And Nobel Laureate Steven Weinberg, evolutionist and physics professor at the University of Texas, states, “I think that part of the historical mission of science has been to teach us that we are not the playthings of supernatural intervention, that we can make our own way in the universe, and that we have to find our own sense of morality.”3 Again, if morality is determined by our own sense, then a universal moral code that all people should follow cannot be justified.
Murder is an obvious example of immoral behavior. The basis for this comes from Genesis 1:27 which states that human beings are made in God’s image and are different from the animals. Murder is condemned in Genesis 4 where God punishes the first murderer, Cain, for killing his brother Abel. God’s condemnation of murder is further established in the Ten Commandments (Exodus 20:13). Death and suffering were not part of God’s original creation as exhibited by God’s command to Adam and Eve and the animals to eat only plants (Genesis 1:29–30). God states in Genesis 1:31 that His creation was “very good.” This terminology is meaningless if it includes death and suffering.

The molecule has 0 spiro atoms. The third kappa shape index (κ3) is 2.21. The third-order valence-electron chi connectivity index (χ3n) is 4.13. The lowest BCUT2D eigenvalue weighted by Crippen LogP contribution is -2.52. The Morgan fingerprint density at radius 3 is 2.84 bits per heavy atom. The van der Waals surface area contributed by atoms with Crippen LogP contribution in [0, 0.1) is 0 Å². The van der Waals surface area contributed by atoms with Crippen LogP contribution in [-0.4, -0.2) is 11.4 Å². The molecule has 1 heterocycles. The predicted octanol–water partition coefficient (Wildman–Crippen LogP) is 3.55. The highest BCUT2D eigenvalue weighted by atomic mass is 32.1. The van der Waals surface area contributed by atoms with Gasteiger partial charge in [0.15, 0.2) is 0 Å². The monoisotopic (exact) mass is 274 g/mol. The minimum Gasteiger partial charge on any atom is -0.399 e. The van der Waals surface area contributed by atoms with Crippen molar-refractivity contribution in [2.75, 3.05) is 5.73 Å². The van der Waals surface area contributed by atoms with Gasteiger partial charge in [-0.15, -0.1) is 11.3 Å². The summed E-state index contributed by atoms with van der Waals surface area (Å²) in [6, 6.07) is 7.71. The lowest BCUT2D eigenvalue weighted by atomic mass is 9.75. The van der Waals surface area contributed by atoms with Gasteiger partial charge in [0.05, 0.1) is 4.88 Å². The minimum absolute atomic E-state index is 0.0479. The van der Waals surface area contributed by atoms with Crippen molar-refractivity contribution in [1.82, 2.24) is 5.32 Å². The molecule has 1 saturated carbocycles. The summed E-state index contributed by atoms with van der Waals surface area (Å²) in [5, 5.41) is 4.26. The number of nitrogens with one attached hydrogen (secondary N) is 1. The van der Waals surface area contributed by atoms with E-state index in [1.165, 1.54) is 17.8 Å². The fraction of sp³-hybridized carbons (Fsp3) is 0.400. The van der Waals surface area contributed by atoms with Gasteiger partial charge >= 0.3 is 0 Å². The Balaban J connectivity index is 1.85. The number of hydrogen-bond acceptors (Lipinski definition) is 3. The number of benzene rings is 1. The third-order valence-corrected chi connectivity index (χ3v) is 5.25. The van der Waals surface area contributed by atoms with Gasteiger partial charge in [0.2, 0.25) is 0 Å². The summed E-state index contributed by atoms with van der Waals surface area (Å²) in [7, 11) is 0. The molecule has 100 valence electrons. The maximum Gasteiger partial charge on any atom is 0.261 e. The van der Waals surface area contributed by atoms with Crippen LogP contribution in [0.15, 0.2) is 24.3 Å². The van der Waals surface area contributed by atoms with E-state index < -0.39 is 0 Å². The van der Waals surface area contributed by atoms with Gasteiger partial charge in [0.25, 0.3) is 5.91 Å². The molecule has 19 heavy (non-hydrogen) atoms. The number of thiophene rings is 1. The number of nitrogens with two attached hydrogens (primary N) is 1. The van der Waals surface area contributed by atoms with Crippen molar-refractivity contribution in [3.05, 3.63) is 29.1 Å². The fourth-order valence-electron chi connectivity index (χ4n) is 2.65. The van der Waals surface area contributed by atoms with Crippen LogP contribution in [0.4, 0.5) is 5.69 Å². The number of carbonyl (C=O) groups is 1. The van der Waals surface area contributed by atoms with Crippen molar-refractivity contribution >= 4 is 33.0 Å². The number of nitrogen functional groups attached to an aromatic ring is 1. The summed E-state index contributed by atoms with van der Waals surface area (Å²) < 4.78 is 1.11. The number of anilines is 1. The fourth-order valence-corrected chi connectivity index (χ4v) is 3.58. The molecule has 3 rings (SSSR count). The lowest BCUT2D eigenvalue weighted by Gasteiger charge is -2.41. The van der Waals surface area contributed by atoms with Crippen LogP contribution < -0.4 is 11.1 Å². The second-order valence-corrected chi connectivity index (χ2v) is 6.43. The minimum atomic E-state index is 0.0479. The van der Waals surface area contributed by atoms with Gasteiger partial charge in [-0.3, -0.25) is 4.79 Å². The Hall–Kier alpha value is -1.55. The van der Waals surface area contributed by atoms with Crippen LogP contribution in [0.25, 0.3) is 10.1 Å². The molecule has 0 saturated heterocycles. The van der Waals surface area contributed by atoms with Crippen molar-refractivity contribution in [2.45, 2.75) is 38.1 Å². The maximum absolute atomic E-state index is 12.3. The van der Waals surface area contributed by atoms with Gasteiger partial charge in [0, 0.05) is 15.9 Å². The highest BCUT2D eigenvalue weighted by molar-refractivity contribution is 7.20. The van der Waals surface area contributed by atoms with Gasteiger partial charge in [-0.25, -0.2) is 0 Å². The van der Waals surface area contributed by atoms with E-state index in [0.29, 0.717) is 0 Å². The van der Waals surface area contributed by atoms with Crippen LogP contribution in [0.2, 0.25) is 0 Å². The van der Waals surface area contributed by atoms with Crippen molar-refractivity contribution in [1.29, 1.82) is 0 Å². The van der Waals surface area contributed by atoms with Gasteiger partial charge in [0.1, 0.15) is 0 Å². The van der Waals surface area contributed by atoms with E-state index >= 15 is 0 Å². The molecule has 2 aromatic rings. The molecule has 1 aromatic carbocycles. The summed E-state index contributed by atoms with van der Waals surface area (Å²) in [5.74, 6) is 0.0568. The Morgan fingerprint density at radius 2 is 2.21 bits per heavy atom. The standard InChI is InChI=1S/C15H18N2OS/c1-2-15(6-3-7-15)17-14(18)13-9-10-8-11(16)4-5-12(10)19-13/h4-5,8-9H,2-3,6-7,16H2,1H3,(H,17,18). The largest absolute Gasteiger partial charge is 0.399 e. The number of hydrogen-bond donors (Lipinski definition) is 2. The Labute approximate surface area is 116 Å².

Evolutionists might say that standards of right and wrong can be created apart from God. However, this thinking is arbitrary and will lead to absurd conclusions. If everyone can create his or her own morality, then no one can judge the morality of others. For example, Jeffrey Dahmer, Hitler, Mussolini, and Stalin chose a moral code in which murder was perfectly acceptable.
This might seem upsetting to us, but how could we argue that it is wrong for others to murder if morality is determined by our “own sense” and “no ultimate foundation for ethics” exists?
Moral outrage simply does not make sense in an evolutionary universe. Bahnsen states, “Such indignation requires recourse to the absolute, unchanging, and good character of God in order to make philosophical sense.”4